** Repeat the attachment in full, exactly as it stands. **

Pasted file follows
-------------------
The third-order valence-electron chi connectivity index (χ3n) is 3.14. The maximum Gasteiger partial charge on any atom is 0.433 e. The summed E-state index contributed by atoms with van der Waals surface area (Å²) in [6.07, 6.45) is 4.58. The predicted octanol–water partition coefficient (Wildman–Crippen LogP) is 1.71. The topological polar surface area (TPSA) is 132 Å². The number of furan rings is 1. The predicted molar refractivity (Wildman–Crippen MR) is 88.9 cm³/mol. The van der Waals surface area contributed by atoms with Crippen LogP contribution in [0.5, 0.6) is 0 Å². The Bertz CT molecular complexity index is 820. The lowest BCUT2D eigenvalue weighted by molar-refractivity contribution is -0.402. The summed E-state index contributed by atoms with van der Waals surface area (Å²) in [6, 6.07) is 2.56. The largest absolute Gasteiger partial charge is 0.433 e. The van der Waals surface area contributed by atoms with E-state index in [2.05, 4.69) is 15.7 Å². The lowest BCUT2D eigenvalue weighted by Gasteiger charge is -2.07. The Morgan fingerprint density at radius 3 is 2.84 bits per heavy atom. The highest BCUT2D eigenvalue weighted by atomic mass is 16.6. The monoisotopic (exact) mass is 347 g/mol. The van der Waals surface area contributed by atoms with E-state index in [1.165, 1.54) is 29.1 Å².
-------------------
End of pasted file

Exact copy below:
The third-order valence-electron chi connectivity index (χ3n) is 3.14. The maximum Gasteiger partial charge on any atom is 0.433 e. The summed E-state index contributed by atoms with van der Waals surface area (Å²) in [6.07, 6.45) is 4.58. The predicted octanol–water partition coefficient (Wildman–Crippen LogP) is 1.71. The topological polar surface area (TPSA) is 132 Å². The number of furan rings is 1. The predicted molar refractivity (Wildman–Crippen MR) is 88.9 cm³/mol. The van der Waals surface area contributed by atoms with Crippen LogP contribution in [0.5, 0.6) is 0 Å². The Bertz CT molecular complexity index is 820. The lowest BCUT2D eigenvalue weighted by molar-refractivity contribution is -0.402. The summed E-state index contributed by atoms with van der Waals surface area (Å²) in [6, 6.07) is 2.56. The largest absolute Gasteiger partial charge is 0.433 e. The van der Waals surface area contributed by atoms with E-state index in [2.05, 4.69) is 15.7 Å². The lowest BCUT2D eigenvalue weighted by Gasteiger charge is -2.07. The Morgan fingerprint density at radius 3 is 2.84 bits per heavy atom. The highest BCUT2D eigenvalue weighted by atomic mass is 16.6. The monoisotopic (exact) mass is 347 g/mol. The van der Waals surface area contributed by atoms with E-state index in [1.165, 1.54) is 29.1 Å².